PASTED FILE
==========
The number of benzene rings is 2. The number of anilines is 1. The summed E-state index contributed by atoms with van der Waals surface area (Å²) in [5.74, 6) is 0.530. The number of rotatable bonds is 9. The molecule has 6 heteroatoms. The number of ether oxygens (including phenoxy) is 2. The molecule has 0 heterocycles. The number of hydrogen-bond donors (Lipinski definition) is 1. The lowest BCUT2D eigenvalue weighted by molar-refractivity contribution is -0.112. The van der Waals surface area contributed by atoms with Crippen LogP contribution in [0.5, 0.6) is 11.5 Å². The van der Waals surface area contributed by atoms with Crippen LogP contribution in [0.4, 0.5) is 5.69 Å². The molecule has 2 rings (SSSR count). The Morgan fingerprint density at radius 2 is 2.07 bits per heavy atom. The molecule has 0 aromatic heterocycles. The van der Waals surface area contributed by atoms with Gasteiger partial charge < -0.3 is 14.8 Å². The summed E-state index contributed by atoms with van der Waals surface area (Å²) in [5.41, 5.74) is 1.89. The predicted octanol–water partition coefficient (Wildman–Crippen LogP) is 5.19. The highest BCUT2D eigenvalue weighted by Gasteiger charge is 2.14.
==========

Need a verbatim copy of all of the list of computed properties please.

The number of benzene rings is 2. The number of anilines is 1. The summed E-state index contributed by atoms with van der Waals surface area (Å²) in [5.74, 6) is 0.530. The number of rotatable bonds is 9. The molecule has 6 heteroatoms. The number of ether oxygens (including phenoxy) is 2. The molecule has 0 heterocycles. The number of hydrogen-bond donors (Lipinski definition) is 1. The lowest BCUT2D eigenvalue weighted by molar-refractivity contribution is -0.112. The van der Waals surface area contributed by atoms with Crippen LogP contribution in [0.5, 0.6) is 11.5 Å². The van der Waals surface area contributed by atoms with Crippen LogP contribution in [0.4, 0.5) is 5.69 Å². The molecule has 2 rings (SSSR count). The Morgan fingerprint density at radius 2 is 2.07 bits per heavy atom. The molecule has 0 aromatic heterocycles. The van der Waals surface area contributed by atoms with Gasteiger partial charge < -0.3 is 14.8 Å². The summed E-state index contributed by atoms with van der Waals surface area (Å²) in [5.41, 5.74) is 1.89. The predicted octanol–water partition coefficient (Wildman–Crippen LogP) is 5.19. The highest BCUT2D eigenvalue weighted by Gasteiger charge is 2.14.